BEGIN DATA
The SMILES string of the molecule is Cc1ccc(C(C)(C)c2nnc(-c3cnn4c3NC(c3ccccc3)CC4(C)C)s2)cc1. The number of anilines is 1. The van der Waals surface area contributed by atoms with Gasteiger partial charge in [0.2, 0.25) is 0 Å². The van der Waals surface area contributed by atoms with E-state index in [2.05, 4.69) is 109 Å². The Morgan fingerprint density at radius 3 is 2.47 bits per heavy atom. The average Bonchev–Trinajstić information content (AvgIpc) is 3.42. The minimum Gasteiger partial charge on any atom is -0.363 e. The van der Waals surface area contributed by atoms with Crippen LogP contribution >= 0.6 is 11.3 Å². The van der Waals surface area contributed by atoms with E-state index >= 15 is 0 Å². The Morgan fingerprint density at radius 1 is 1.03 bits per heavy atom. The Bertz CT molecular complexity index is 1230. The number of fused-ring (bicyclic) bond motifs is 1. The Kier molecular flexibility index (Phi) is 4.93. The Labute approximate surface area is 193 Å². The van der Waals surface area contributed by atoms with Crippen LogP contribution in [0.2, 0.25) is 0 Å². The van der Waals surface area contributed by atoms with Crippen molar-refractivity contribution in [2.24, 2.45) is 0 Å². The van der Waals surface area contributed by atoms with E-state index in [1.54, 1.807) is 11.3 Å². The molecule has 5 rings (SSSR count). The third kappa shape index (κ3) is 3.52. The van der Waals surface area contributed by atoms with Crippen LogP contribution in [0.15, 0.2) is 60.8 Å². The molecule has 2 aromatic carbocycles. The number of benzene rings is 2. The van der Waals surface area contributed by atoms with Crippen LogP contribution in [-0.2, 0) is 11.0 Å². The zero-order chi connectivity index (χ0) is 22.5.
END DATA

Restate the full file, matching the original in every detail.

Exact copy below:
The SMILES string of the molecule is Cc1ccc(C(C)(C)c2nnc(-c3cnn4c3NC(c3ccccc3)CC4(C)C)s2)cc1. The number of anilines is 1. The van der Waals surface area contributed by atoms with Gasteiger partial charge in [0.2, 0.25) is 0 Å². The van der Waals surface area contributed by atoms with E-state index in [2.05, 4.69) is 109 Å². The Morgan fingerprint density at radius 3 is 2.47 bits per heavy atom. The average Bonchev–Trinajstić information content (AvgIpc) is 3.42. The minimum Gasteiger partial charge on any atom is -0.363 e. The van der Waals surface area contributed by atoms with Crippen LogP contribution >= 0.6 is 11.3 Å². The van der Waals surface area contributed by atoms with E-state index >= 15 is 0 Å². The Morgan fingerprint density at radius 1 is 1.03 bits per heavy atom. The Bertz CT molecular complexity index is 1230. The number of fused-ring (bicyclic) bond motifs is 1. The Kier molecular flexibility index (Phi) is 4.93. The Labute approximate surface area is 193 Å². The van der Waals surface area contributed by atoms with Crippen LogP contribution in [0.2, 0.25) is 0 Å². The van der Waals surface area contributed by atoms with Crippen molar-refractivity contribution in [2.24, 2.45) is 0 Å². The van der Waals surface area contributed by atoms with E-state index in [1.54, 1.807) is 11.3 Å². The molecule has 5 rings (SSSR count). The third kappa shape index (κ3) is 3.52. The van der Waals surface area contributed by atoms with Crippen LogP contribution in [0.15, 0.2) is 60.8 Å². The molecule has 2 aromatic carbocycles. The number of benzene rings is 2. The van der Waals surface area contributed by atoms with Crippen LogP contribution in [-0.2, 0) is 11.0 Å². The zero-order chi connectivity index (χ0) is 22.5.